In the embodiment shown in FIG. 1, the glass waveguide 10 may be a typical one composed of a fused silica core 12 of 4 μm o.d. with traces of Ge O2, a cladding 14 of 24 μm o.d. 5% B2 O3 +95% SiO2, and a 84 μm o.d. fused silica substrate 16. The fiber jacket consists of a 100 μm o.d. silicone layer 18 and a 140 μm o.d. nickel layer 20. The sensitivity of this fiber is Δφ/φΔP=+0.18×10-13 (dyn/cm2). The sensitivity of base waveguide (without the jackets) is +0.45×10-12 /(dyn/cm2). The sensitivity of a typical plastic fiber (such as "Cofron" made by DuPont) is +0.3×10-11 (dyn/cm2), and the sensitivity of a silicone fiber is +0.2×10-10 (dyn/cm2). From here we see that the proposed fiber (See Table 1) has a substantially reduced sensitivity.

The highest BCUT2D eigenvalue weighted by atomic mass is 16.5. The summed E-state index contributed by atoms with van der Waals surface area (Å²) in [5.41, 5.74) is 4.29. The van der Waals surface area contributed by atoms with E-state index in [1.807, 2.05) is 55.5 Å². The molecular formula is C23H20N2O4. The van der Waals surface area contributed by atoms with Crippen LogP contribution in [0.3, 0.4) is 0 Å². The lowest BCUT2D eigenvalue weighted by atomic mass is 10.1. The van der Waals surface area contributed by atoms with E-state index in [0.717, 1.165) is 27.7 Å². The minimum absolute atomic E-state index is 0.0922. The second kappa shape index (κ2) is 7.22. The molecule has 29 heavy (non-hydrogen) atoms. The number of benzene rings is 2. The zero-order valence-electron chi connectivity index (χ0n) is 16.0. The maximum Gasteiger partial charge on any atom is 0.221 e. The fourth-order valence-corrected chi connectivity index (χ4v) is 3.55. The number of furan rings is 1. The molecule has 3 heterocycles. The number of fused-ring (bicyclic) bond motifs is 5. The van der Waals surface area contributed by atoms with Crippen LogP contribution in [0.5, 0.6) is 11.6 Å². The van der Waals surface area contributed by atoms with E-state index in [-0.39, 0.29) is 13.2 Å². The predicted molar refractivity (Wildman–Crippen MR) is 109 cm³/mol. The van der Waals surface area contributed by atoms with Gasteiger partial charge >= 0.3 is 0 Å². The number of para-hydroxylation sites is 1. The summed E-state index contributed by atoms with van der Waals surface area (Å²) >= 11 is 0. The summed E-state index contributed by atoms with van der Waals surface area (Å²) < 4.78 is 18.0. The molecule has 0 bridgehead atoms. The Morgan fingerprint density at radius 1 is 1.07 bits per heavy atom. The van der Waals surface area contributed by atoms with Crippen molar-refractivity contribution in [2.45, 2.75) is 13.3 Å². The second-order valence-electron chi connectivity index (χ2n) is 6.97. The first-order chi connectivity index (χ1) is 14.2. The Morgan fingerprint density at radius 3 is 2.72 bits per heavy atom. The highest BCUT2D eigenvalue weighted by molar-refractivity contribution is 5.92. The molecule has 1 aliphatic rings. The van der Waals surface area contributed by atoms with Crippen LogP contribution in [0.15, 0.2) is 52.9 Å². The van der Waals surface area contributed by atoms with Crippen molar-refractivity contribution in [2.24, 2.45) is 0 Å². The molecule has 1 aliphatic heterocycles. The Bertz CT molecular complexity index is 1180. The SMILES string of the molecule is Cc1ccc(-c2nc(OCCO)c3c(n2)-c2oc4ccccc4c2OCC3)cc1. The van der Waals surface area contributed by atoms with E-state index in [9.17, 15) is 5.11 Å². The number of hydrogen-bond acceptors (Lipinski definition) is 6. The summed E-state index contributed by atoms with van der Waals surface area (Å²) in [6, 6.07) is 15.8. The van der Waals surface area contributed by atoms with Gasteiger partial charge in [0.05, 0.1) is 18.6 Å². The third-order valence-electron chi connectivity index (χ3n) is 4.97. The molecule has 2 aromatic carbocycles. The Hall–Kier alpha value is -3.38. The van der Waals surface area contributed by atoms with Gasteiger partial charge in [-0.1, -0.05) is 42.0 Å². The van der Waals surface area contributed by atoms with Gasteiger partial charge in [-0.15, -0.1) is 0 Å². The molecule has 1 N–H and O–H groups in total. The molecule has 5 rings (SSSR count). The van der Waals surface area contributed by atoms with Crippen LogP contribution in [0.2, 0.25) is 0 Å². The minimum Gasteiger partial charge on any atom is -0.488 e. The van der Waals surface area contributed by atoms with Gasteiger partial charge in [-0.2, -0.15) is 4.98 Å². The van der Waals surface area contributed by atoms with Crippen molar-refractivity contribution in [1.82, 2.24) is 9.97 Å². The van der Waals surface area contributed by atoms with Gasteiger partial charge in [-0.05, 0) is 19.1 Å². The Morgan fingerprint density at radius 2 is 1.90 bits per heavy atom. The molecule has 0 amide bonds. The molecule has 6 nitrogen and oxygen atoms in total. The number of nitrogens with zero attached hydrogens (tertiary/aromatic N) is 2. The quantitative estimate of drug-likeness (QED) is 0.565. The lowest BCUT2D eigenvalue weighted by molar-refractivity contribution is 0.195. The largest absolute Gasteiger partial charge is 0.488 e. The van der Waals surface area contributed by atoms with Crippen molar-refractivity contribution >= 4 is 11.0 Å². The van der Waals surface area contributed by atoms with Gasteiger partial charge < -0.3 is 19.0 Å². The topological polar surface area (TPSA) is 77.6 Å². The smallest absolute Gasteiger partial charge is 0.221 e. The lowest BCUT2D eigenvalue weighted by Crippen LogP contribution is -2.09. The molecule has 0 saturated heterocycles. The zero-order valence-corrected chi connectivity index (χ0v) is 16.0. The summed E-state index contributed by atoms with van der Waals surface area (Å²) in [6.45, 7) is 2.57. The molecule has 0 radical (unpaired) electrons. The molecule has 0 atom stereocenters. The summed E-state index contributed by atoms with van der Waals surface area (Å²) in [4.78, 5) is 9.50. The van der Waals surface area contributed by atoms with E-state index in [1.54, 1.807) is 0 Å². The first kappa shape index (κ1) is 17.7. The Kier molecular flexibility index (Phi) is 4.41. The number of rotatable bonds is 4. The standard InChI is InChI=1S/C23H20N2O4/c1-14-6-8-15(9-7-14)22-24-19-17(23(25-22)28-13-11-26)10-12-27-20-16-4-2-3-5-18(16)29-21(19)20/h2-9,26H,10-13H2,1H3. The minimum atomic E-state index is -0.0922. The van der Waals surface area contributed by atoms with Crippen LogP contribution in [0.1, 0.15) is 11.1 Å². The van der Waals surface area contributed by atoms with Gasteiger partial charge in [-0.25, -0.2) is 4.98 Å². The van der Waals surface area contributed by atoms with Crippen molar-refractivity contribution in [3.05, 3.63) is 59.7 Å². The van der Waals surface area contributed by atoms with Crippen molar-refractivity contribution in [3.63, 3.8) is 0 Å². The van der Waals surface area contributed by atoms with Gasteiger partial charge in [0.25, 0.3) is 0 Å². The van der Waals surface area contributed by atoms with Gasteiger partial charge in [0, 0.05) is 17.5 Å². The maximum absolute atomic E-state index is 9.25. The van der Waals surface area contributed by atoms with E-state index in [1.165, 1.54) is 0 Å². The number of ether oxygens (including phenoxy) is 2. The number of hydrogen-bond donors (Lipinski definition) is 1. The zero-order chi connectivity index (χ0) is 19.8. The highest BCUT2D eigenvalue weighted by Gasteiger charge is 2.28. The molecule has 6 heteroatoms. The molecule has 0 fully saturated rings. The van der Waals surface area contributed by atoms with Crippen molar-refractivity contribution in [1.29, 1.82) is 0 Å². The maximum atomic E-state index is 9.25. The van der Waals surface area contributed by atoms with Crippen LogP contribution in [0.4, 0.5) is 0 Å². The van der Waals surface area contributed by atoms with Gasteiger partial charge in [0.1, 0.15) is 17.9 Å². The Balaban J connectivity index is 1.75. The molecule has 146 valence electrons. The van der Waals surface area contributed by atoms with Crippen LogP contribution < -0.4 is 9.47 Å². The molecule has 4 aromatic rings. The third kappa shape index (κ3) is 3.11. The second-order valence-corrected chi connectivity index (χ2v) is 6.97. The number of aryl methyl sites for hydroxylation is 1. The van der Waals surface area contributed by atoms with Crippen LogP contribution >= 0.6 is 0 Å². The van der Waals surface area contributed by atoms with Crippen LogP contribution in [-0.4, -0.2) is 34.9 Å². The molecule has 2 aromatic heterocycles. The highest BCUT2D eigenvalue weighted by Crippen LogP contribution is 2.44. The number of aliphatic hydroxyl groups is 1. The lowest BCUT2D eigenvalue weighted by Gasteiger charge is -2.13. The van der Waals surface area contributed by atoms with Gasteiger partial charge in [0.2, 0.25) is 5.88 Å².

TABLE I______________________________________SINGLE-MODE FIBER                          First  OuterCore        Clad      Substrate                          Coating                                 Coating______________________________________Com-   Si O2 +           95% Si O2                     Si O2                            Silicone                                   Nickelposition  traces    5% B2 O3  of Ge O2  (0.1%)Diameter  4        26        84     100    140(μm)Young's  72       65        72     0.0276 214Modulus(1010dyne/cm2)Poisson's  0.17     0.149     0.17   0.4954 0.336RatioP11  0.126P12  0.27n      1.458______________________________________ ##STR1##

The use of a substrate is optional and can be omitted from the overall structure. If the substrate is omitted, the cladding should be made thicker with an o.d. equal to what was the substrate's o.d.